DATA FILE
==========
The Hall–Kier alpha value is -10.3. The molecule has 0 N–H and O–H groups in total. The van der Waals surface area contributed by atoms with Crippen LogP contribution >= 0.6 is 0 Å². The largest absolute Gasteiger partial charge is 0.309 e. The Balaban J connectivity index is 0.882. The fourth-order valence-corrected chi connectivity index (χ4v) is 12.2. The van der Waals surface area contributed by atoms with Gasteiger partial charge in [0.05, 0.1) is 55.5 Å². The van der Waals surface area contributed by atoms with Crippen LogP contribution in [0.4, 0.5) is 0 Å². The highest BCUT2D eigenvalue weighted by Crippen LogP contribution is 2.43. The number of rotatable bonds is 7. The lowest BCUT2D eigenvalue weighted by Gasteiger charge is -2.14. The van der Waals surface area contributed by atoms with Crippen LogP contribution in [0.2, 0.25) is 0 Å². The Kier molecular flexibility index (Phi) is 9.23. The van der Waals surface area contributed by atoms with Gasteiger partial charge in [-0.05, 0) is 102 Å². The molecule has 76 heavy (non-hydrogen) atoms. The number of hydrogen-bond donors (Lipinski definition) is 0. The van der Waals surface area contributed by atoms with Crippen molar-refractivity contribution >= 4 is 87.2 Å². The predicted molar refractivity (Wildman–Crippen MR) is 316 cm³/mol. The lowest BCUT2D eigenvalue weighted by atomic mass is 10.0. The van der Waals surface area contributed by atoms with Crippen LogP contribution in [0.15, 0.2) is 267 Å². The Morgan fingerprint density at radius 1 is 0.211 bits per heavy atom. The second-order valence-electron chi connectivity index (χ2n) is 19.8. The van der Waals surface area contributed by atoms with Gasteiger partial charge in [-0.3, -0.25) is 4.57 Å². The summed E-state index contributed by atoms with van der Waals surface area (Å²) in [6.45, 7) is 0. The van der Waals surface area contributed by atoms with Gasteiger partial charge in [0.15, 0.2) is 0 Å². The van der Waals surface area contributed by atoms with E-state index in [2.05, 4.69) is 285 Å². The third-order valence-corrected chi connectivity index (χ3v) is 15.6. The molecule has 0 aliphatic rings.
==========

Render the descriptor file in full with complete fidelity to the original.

The Hall–Kier alpha value is -10.3. The molecule has 0 N–H and O–H groups in total. The van der Waals surface area contributed by atoms with Crippen LogP contribution >= 0.6 is 0 Å². The largest absolute Gasteiger partial charge is 0.309 e. The Balaban J connectivity index is 0.882. The fourth-order valence-corrected chi connectivity index (χ4v) is 12.2. The van der Waals surface area contributed by atoms with Gasteiger partial charge in [0.05, 0.1) is 55.5 Å². The van der Waals surface area contributed by atoms with Crippen LogP contribution in [0.4, 0.5) is 0 Å². The highest BCUT2D eigenvalue weighted by Crippen LogP contribution is 2.43. The number of rotatable bonds is 7. The lowest BCUT2D eigenvalue weighted by Gasteiger charge is -2.14. The van der Waals surface area contributed by atoms with Crippen LogP contribution in [0.2, 0.25) is 0 Å². The Kier molecular flexibility index (Phi) is 9.23. The van der Waals surface area contributed by atoms with Gasteiger partial charge in [-0.05, 0) is 102 Å². The molecule has 76 heavy (non-hydrogen) atoms. The number of hydrogen-bond donors (Lipinski definition) is 0. The van der Waals surface area contributed by atoms with Crippen molar-refractivity contribution >= 4 is 87.2 Å². The predicted molar refractivity (Wildman–Crippen MR) is 316 cm³/mol. The lowest BCUT2D eigenvalue weighted by atomic mass is 10.0. The van der Waals surface area contributed by atoms with Crippen LogP contribution in [0.15, 0.2) is 267 Å². The Morgan fingerprint density at radius 1 is 0.211 bits per heavy atom. The second-order valence-electron chi connectivity index (χ2n) is 19.8. The van der Waals surface area contributed by atoms with Gasteiger partial charge in [-0.3, -0.25) is 4.57 Å². The summed E-state index contributed by atoms with van der Waals surface area (Å²) in [6.45, 7) is 0. The van der Waals surface area contributed by atoms with Gasteiger partial charge in [0.15, 0.2) is 0 Å². The van der Waals surface area contributed by atoms with E-state index in [2.05, 4.69) is 285 Å². The third-order valence-corrected chi connectivity index (χ3v) is 15.6. The molecule has 0 aliphatic rings.